Volume 2, Number 30
Volume 2, Number 209



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San Diego Jewish history archive index

San Diego Builders of Israel free copy

Campaign 2008

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Serialization: Reluctant Martyr by Sheila Orysiek




Today's Postings

Sunday, August 31, 2008

{Click on a headline in this area to jump to story, or scroll leisurely through our report}


Amid Georgia's ruins, Jews weigh aliyah by Idan Peysahovich in Tbilisi, Georgia

Turkish diplomat saved Jews from Nazis by Rabbi Baruch Lederman in San Diego


Campaign 2008: VP pick Palin has 'strong working relationship' with Alaska's Jews by Matthew Brooks in Washington, D.C.

Campaign 2008: NJDC rejects RJC critique of Biden by Ira Forman in Washington D.C.


Why so many laws not found in Torah? by Rabbi Leonard Rosenthal in San Diego


Instrumental vs. nurturing friendships by Natasha Josefowitz in La Jolla, California

San Diego Jewish History

San Diego Jewish World seeks historic newspapers to archive on the web

Adventures in San Diego Jewish History:

—December 16, 1949: Beth Jacob P.T.A.

—December 16, 1949: Youth Groups to Stage Chanu-Kapers

—December 16, 1949: Temple Sisterhood

—December 30, 1949: Federation Plans Community Survey

—December 30, 1949: Community to Know Allocations Before Campaign Begins

The Week in Review

This week's stories on San Diego Jewish World:
Friday, Thursday, Wednesday, Tuesday, Monday, Sunday

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DESTRUCTION—Idan Peysahovich, correspondent for the Jewish Agency for Israel, stands by
building recently destroyed during Russian invasion of Georgia


Amid Georgia's ruins, Jews weigh aliyah

By Idan Peysahovich
Correspondent for the Jewish Agency for Israel

TBILISI, Georgia, August 28, 2008— I have just returned to Tbilisi from a full day in Gori. I have so many thoughts it is difficult for me to begin. I keep seeing the destruction, the abject poverty and the trauma of the people I met. 

I was hosted by two incredible leaders, Gregory Brodsky, head of the Jewish Agency's delegation in Georgia, and Dr. Beso Menasherov, the "father" of the Jewish community in Gori and the Jewish Agency's local coordinator. Both men saved many Jews during the war, and continue to tirelessly take care of the community's needs.

The Russian tanks and soldiers have left Gori. But the devastation is everywhere. Beso told me that during the war people hid in their basements in panic and hysteria. No one knew what to do. He went from door to door to get the Jews out and send them to Tbilisi.

We visited a number of families. When I told them that I was from Israel they were overcome with emotion. Some hugged me. Others started crying. I felt the importance of my mission there. I felt that I had the whole Jewish world behind me, because no matter where and when Jews are in need, others Jews come together to help them. And by telling their story I am a part of this incredible phenomenon.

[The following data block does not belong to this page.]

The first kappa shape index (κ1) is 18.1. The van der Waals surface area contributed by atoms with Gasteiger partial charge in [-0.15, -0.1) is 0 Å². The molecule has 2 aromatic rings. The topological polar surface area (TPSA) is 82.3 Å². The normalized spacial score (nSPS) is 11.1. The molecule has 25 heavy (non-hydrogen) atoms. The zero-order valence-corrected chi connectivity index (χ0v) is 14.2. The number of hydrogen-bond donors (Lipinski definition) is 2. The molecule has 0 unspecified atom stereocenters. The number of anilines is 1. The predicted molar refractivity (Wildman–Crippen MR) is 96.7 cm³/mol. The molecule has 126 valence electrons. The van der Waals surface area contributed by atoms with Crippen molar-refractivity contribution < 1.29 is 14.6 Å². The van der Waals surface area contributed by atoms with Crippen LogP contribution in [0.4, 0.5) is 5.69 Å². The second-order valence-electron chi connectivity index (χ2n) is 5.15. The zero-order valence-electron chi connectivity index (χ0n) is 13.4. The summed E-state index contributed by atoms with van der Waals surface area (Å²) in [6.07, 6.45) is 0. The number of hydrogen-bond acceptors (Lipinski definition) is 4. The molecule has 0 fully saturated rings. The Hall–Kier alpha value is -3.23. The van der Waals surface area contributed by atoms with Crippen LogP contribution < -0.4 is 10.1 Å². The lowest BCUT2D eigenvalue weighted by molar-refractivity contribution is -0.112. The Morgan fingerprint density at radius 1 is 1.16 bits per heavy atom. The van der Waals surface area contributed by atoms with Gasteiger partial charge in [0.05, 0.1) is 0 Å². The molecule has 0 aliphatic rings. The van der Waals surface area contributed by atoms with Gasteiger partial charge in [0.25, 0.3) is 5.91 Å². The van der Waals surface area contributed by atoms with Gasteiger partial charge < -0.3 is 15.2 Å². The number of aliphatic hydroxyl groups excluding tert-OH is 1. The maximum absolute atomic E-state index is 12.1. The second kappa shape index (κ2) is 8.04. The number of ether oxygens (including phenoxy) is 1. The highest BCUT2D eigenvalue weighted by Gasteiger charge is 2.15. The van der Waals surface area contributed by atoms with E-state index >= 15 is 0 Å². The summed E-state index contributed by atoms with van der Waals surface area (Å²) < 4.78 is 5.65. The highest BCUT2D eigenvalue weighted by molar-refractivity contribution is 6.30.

I met the Mensharshvili's (at left), a couple with two teenage children who went to live in Germany for two years and then returned to their hometown, Gori. On that same day, the war broke out. They are still reeling from the fear of the bombs and tanks. They are sending their two teenage children to a camp in Israel in mid-September, set up by the Jewish Agency, and they told me of their plans to make aliyah. 

I met Amalia Gigashvili (right), who cannot move her arm or leg on one side. Her children and grandchildren live in Israel. She could not stop crying, she is still so frightened. "Why don't you come to Israel where your children can take care of you?" I asked her. She did not have an answer. Then she thought hard and said, "Because it is hot." And the absurdity was it was 35 degrees Celsius in Gori. 

Beso told me that many of the older people are afraid to stay and afraid to leave. The community is suffering from trauma. There are people who had no homes to come back to after they fled to Tbilisi. And others, like Moshe Babashvili, the gabbai of Gori's small synagogue, and his wife (left), who live in miserable conditions. My heart lurched when I looked at the blackened walls and walked on the shaky floor of their barely furnished box-sized apartment. 

I kept thinking today about the value of human life, and the Jewish attitude toward this. How much we value one life. How much our people will do, how far we will go to save a life. I saw it here in Georgia. I saw it when I served as a soldier in the Israeli army in places like Jenin and Gaza. And I see it every time that Jews are in danger and the State of Israel, without thinking twice, takes immediate action.  

It never ceases to amaze and humble me.

The author grew up in Bernaul, Siberia, and made aliyah in Israel after being amazed by the visit
to his city in 1991 of two representatives of the Jewish Agency for Israel. He had never seen people who were so openly Jewish, and resolved to persuade his family to move from Russia to Israel. Now, Peysahovich, is himself a JAFI representative on a mission to war-torn Georgia.

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Campaign 2008

VP pick Palin has 'strong working relationship' with Alaska's Jews

{Editor's note: San Diego Jewish World welcomes guest columns and commentary on the presidential election as it concerns issues of direct concern to the Jewish community.}

By Matthew Brooks

WASHINGTON, D.C —By choosing Governor Sarah Palin as the vice-presidential candidate, John McCain once again demonstrates good judgment and a commitment to challenging politics-as-usual. As governor of Alaska, Palin has enjoyed a strong working relationship with Alaska's Jewish community.  She has demonstrated sensitivity to the concerns of the community and has been accessible and responsive.